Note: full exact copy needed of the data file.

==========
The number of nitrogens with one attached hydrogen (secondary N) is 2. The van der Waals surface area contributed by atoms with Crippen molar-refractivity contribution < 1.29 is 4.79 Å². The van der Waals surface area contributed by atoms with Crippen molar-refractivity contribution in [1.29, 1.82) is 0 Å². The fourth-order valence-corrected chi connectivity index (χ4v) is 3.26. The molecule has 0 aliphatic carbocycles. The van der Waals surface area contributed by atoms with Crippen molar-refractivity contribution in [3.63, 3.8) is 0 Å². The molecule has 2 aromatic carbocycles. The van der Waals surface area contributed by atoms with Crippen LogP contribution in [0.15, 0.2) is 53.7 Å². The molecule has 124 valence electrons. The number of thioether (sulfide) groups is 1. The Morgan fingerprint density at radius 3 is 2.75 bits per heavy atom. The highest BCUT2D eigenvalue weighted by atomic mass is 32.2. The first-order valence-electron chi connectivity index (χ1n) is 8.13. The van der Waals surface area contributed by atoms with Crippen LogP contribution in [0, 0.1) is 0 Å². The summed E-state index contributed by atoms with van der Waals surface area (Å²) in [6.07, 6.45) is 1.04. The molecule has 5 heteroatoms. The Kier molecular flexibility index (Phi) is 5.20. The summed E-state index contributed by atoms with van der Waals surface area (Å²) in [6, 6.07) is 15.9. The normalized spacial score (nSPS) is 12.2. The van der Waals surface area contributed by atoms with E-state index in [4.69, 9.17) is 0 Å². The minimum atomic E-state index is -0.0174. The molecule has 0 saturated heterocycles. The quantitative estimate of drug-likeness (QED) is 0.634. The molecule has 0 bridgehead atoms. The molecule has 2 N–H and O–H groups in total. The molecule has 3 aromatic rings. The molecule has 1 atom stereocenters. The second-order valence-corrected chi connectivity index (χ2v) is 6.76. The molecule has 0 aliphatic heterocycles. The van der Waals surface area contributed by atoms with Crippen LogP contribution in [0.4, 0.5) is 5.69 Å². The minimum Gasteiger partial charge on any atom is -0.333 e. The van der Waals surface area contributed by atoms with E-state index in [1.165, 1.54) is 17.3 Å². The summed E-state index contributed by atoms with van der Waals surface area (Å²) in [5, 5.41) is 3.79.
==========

The number of nitrogens with one attached hydrogen (secondary N) is 2. The van der Waals surface area contributed by atoms with Crippen molar-refractivity contribution < 1.29 is 4.79 Å². The van der Waals surface area contributed by atoms with Crippen molar-refractivity contribution in [1.29, 1.82) is 0 Å². The fourth-order valence-corrected chi connectivity index (χ4v) is 3.26. The molecule has 0 aliphatic carbocycles. The van der Waals surface area contributed by atoms with Crippen molar-refractivity contribution in [3.63, 3.8) is 0 Å². The molecule has 2 aromatic carbocycles. The van der Waals surface area contributed by atoms with Crippen LogP contribution in [0.15, 0.2) is 53.7 Å². The molecule has 124 valence electrons. The number of thioether (sulfide) groups is 1. The Morgan fingerprint density at radius 3 is 2.75 bits per heavy atom. The highest BCUT2D eigenvalue weighted by atomic mass is 32.2. The first-order valence-electron chi connectivity index (χ1n) is 8.13. The van der Waals surface area contributed by atoms with Crippen LogP contribution in [0, 0.1) is 0 Å². The summed E-state index contributed by atoms with van der Waals surface area (Å²) in [6.07, 6.45) is 1.04. The molecule has 5 heteroatoms. The Kier molecular flexibility index (Phi) is 5.20. The summed E-state index contributed by atoms with van der Waals surface area (Å²) in [6, 6.07) is 15.9. The normalized spacial score (nSPS) is 12.2. The van der Waals surface area contributed by atoms with E-state index in [4.69, 9.17) is 0 Å². The minimum atomic E-state index is -0.0174. The molecule has 0 saturated heterocycles. The quantitative estimate of drug-likeness (QED) is 0.634. The molecule has 0 bridgehead atoms. The molecule has 2 N–H and O–H groups in total. The molecule has 3 aromatic rings. The molecule has 1 atom stereocenters. The second-order valence-corrected chi connectivity index (χ2v) is 6.76. The molecule has 0 aliphatic heterocycles. The van der Waals surface area contributed by atoms with Crippen LogP contribution in [0.4, 0.5) is 5.69 Å². The minimum Gasteiger partial charge on any atom is -0.333 e. The van der Waals surface area contributed by atoms with E-state index in [1.165, 1.54) is 17.3 Å². The summed E-state index contributed by atoms with van der Waals surface area (Å²) in [5, 5.41) is 3.79.